Firuzeh Mahmoudi is executive director of United for Iran, a nonprofit working to advance civil liberties in Iran and the home of IranCubator, which supports innovations for the country. Their newest product, Nahoft, is an encryption app that scrambles Farsi text into random words — effectively allowing Iranians to send disguised messages over any chat platform, provided the recipient also uses Nahoft to decipher the message.

What’s the role you see the Iranian diaspora playing in maintaining internet freedoms within the country? 

When I could not go home to Iran, I had to ask myself ‘What can I do from outside?’. Over the years, I’ve learned that there are certain things we can do from outside that only those of us outside can do. We have capacity—we have an NGO we can go fundraise for, we have the time and resources to build an app like Nahoft. Whereas inside Iran, you’d get arrested so you don’t get resources for this kind of work. And we have the space to do this work without risking our personal security. Iranians are very tech savvy by necessity, but there just aren’t the resources for something like this.

Given that communication can be difficult, how do you develop the products at IranCubator?

We start by identifying areas where there are needs and then we go to community leaders and leading activists and survey them, ask them questions. That gives us a sense of what the priorities are. This is also how we’ve identified people who have submitted applications to IranCubator. Once we have the relationships, the question becomes whether a tech solution is really needed. From there we offer support in whatever way the applicant might need. Sometimes people have the skills to build a product, other times it might be an activist who knows what’s needed but might be a bit of a Luddite, and we help them figure out the scope of the app, the UI/UX, hire independent parties to do security audits to make sure each app is safe. We have a soft launch with every app, beginning with our own networks of activists in the country.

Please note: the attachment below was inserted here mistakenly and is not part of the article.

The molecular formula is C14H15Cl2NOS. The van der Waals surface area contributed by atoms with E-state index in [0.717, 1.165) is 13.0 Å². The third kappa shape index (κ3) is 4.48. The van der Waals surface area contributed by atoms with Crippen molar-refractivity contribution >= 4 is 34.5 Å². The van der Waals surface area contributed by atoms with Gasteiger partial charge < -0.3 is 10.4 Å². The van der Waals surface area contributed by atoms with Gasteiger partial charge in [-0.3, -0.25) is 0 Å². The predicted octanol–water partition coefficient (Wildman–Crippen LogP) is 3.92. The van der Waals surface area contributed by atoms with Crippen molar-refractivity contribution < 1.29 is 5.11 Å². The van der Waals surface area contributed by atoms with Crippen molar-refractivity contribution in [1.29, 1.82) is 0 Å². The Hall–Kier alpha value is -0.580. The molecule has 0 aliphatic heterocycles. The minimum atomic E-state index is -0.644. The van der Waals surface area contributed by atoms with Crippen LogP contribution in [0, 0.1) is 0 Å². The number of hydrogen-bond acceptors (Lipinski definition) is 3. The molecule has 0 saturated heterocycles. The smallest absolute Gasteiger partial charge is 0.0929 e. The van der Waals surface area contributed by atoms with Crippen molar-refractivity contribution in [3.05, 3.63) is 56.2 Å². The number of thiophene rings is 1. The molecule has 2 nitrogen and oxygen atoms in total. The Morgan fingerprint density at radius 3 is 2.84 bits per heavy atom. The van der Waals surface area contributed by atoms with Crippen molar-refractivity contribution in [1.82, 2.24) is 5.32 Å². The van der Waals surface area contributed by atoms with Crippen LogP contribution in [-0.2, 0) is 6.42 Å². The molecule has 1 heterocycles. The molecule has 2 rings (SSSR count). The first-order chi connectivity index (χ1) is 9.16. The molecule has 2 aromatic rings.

What are some of your concerns about the way the Protection Bill could change the internet in Iran? 

Right now we already have our next set of apps in the works, so it may not affect what we do immediately, but it may shape what we look at in the future. If Iran moves towards internet shutdown, it’s a deal breaker all around for everyone—activism inside the country, family members trying to communicate during protests inside and outside, all of us trying to work on the outside. All of these things will be threatened. 

There’s a four-month window after the law goes into effect where they can throttle before they outright block certain sites. Iranians are used to using proxies, but the real danger is normalizing this. [The government] has been talking about this for years, so people are not surprised, so it normalizes this kind of behavior and the move towards a China-style Intranet. 

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